Books

Book Bans are Driving Kids Away from Libraries and Reading

In the wake of the increase in book bans and challenges in school libraries, school librarians are buying fewer books. As a Washington Post article explains, many school librarians are facing new restrictions that make it difficult to get in new books, requiring a lengthy parental approval process (Texas), the principal’s okay (Pennsylvania), review from a subcommittee (Florida), or any number of other red tape labyrinths put in place by states, districts, and individual schools.

Some schools, particularly in Florida, haven’t been able to acquire new books at all this school year, while others have seen their numbers drop significantly: in a Texas school district, libraries ordered 6,000 fewer books than they did last year, while a Pennsylvania school librarian reported ordering just 100 titles this year instead of their usual 600. OverDrive, which supplies ebooks and audiobooks to roughly half of the schools districts in the U.S., has they’ve “lost millions of dollars in sales in 2022” from school libraries.

A school librarian in Florida stated that student interest in the library has dropped dramatically since recent laws restricted her ability to stock new books: “Students checked out nearly 3,000 titles between August and December 2021, but just 1,800 between August and December 2022.”

The article included photos of several handwritten lists of books that students have requested their libraries bring in. Normally, librarians would order these right away to keep students’ interests, as long they are a good fit for the collection. Now, librarians are holding onto these long lists in the hopes they can order them in the future — in the meantime, though, many students have gotten tired of waiting and stopped going to the library at all.

A Florida school librarian shared that she had a manga-loving student who checked out over 300 books the previous year, and came in daily to see if he was still the #1 user of the school library. When new restrictions brought in on a state level meant that the librarian could no longer order new manga, this student quickly ran out of material, and “after a few weeks, he stopped coming to the library.”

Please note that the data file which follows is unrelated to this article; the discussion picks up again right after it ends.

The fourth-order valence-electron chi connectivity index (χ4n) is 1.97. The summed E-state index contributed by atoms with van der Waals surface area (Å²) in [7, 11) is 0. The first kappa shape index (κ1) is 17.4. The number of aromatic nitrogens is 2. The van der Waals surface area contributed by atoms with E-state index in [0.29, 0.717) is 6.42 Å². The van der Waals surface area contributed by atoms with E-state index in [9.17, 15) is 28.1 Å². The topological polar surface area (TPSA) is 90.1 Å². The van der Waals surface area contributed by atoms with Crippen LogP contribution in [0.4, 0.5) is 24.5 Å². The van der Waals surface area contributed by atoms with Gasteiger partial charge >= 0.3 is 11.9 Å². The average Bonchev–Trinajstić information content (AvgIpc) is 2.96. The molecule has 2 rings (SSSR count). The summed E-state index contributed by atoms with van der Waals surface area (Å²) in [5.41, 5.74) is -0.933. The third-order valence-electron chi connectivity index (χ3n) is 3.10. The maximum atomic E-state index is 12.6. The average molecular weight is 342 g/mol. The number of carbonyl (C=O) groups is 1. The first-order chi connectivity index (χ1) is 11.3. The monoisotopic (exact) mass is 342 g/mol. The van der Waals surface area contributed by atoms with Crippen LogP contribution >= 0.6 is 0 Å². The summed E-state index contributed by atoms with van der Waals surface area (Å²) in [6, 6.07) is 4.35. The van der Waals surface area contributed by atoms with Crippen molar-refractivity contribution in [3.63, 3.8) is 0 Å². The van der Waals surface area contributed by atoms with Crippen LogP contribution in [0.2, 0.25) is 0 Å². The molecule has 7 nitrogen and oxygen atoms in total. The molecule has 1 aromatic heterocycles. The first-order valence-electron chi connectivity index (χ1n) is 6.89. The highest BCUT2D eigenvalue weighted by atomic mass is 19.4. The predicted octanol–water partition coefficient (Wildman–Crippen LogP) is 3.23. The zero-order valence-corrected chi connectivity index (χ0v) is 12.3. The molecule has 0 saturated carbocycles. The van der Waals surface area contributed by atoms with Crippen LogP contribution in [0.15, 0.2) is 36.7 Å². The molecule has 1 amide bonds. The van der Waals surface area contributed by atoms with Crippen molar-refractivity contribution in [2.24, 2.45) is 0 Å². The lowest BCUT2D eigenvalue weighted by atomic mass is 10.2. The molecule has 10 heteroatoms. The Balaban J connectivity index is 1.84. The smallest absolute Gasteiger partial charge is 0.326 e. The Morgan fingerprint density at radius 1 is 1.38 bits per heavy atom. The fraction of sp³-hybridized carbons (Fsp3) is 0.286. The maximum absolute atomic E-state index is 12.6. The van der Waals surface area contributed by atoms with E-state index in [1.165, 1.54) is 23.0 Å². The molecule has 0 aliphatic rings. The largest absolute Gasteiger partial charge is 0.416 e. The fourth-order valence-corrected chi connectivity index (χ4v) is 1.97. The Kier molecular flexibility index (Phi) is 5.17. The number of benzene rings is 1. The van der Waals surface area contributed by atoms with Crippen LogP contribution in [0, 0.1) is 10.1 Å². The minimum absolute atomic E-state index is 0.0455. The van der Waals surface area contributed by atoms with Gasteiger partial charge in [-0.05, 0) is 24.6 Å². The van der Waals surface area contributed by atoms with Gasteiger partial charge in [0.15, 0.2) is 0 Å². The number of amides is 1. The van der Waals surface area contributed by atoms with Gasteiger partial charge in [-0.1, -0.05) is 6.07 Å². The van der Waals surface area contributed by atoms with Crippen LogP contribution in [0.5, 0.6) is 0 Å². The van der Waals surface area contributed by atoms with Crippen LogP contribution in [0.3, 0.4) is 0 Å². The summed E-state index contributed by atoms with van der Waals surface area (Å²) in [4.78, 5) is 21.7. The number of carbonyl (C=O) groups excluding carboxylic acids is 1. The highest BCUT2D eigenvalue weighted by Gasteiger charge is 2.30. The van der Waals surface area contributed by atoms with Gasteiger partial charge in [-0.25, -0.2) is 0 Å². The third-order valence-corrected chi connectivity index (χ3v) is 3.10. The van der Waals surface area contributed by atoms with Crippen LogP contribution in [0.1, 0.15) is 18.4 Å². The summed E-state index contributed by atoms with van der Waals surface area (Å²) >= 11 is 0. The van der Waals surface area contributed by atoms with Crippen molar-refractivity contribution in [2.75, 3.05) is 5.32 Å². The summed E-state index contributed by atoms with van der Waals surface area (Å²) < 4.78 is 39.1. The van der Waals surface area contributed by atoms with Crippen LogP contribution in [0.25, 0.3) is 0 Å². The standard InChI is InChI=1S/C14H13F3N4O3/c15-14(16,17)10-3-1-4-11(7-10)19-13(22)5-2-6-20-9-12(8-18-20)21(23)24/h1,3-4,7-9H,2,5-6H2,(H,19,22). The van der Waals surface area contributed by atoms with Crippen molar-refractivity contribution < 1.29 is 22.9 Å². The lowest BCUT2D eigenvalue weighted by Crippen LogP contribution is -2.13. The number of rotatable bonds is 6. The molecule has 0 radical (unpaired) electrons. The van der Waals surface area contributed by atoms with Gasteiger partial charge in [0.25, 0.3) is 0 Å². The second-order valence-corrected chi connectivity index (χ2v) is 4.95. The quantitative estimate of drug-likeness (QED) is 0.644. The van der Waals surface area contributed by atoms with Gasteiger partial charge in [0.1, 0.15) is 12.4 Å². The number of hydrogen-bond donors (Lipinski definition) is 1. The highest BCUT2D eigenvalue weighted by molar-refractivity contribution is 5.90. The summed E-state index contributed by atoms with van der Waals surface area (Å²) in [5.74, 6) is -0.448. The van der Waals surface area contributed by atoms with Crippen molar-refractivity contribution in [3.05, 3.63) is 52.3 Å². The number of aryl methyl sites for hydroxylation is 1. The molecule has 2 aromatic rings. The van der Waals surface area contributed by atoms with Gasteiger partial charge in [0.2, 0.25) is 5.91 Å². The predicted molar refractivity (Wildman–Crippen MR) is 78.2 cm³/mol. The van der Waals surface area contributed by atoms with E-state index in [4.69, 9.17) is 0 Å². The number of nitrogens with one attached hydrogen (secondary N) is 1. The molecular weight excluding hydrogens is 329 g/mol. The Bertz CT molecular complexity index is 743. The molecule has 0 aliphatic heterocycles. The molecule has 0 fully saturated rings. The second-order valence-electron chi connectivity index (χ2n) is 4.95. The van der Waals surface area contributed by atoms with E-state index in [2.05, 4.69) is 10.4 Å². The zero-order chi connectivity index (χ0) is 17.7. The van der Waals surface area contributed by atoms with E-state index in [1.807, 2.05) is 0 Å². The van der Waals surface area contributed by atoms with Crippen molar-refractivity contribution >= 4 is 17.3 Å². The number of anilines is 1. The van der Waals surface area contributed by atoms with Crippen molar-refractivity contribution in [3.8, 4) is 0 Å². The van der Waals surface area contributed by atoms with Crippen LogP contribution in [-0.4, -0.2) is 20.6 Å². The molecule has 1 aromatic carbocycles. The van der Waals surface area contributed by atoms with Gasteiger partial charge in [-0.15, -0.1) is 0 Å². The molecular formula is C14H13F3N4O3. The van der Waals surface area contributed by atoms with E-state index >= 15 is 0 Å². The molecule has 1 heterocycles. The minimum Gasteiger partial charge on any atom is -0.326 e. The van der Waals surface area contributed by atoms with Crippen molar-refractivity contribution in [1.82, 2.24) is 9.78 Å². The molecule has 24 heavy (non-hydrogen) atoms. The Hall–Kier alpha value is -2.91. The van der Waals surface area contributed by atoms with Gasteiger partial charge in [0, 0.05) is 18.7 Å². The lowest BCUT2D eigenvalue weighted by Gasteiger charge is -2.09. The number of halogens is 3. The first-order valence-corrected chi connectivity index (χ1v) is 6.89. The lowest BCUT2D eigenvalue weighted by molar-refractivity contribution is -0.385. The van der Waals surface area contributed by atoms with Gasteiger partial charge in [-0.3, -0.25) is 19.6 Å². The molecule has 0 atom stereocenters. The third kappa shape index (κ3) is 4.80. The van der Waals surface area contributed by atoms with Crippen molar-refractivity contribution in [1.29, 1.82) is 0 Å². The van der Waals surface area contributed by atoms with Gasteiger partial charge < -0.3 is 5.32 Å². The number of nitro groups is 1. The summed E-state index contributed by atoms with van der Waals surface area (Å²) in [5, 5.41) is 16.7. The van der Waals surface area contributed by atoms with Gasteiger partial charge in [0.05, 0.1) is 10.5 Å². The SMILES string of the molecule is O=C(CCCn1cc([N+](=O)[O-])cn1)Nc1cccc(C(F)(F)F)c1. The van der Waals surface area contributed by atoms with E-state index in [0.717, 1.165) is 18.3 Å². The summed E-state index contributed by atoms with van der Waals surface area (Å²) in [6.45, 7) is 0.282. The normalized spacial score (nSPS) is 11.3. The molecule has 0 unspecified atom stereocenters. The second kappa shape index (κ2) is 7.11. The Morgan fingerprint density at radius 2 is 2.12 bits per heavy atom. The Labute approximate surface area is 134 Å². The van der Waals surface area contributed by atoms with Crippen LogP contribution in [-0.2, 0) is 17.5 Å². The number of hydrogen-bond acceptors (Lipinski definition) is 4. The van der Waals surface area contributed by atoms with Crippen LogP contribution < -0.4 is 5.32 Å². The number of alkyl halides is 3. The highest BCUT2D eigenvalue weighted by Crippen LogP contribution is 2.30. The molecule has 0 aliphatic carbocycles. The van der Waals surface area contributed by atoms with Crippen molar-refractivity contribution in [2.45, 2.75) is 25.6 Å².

Even when not facing formal restrictions of their ability to order books, school librarians in districts that have experiences book bans and challenges are less likely to order in books that might be challenged later. LGBTQ books, books addressing racism, and sex education books are the most likely to be left off their order sheets. Librarians also mentioned being reluctant to order in graphic novels and manga, since they’re being challenged the most often — even though this format is precisely what students are most excited to read.

According to a study of 6,000 school libraries, school districts that had a book challenge last year were 55% less likely to stock new LGBTQ books the following year, showing that self-censorship and “quiet censorship” is just as important to consider as the formal laws and restrictions that have been put in place. As an article at EdWeek put it, “Each new book challenged in a district reduced the probability that the district would buy a new book about LGBTQ characters by 4 percent.”

To learn more, read the Washington Post and EdWeek articles, which include interviews with school librarians.

If you would like to fight back against book bans and censorship in your community, check out our anti-censorship tool kit and sign up for the Literary Activism newsletter to stay informed.

Find more news and stories of interest from the book world in Breaking in Books.

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